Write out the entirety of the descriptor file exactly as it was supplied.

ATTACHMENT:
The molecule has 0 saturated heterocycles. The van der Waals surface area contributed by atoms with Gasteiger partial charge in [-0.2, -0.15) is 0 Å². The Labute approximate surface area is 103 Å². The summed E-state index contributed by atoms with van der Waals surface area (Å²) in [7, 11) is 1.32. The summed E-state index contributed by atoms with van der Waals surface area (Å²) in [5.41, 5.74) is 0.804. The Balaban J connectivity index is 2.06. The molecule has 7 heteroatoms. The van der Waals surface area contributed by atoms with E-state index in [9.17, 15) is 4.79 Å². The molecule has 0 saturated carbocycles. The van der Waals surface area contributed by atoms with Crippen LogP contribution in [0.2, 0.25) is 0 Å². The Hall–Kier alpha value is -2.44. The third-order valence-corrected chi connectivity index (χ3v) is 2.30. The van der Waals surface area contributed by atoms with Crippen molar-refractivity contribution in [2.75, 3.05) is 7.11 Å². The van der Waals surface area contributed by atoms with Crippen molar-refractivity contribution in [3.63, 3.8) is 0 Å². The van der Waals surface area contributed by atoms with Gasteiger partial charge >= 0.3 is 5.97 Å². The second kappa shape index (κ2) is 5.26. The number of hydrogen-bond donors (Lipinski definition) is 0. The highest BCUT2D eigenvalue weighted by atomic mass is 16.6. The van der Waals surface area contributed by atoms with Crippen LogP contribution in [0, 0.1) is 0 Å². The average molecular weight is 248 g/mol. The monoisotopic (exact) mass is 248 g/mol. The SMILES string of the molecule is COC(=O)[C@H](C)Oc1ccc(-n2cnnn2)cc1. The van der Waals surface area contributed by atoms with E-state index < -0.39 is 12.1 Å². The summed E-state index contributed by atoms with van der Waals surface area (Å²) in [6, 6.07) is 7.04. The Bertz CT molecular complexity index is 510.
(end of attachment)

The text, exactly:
The molecule has 0 saturated heterocycles. The van der Waals surface area contributed by atoms with Gasteiger partial charge in [-0.2, -0.15) is 0 Å². The Labute approximate surface area is 103 Å². The summed E-state index contributed by atoms with van der Waals surface area (Å²) in [7, 11) is 1.32. The summed E-state index contributed by atoms with van der Waals surface area (Å²) in [5.41, 5.74) is 0.804. The Balaban J connectivity index is 2.06. The molecule has 7 heteroatoms. The van der Waals surface area contributed by atoms with E-state index in [9.17, 15) is 4.79 Å². The molecule has 0 saturated carbocycles. The van der Waals surface area contributed by atoms with Crippen LogP contribution in [0.2, 0.25) is 0 Å². The Hall–Kier alpha value is -2.44. The third-order valence-corrected chi connectivity index (χ3v) is 2.30. The van der Waals surface area contributed by atoms with Crippen molar-refractivity contribution in [2.75, 3.05) is 7.11 Å². The van der Waals surface area contributed by atoms with Crippen molar-refractivity contribution in [3.63, 3.8) is 0 Å². The van der Waals surface area contributed by atoms with Gasteiger partial charge >= 0.3 is 5.97 Å². The second kappa shape index (κ2) is 5.26. The number of hydrogen-bond donors (Lipinski definition) is 0. The highest BCUT2D eigenvalue weighted by atomic mass is 16.6. The van der Waals surface area contributed by atoms with Crippen LogP contribution in [0, 0.1) is 0 Å². The average molecular weight is 248 g/mol. The monoisotopic (exact) mass is 248 g/mol. The SMILES string of the molecule is COC(=O)[C@H](C)Oc1ccc(-n2cnnn2)cc1. The van der Waals surface area contributed by atoms with E-state index < -0.39 is 12.1 Å². The summed E-state index contributed by atoms with van der Waals surface area (Å²) in [6, 6.07) is 7.04. The Bertz CT molecular complexity index is 510.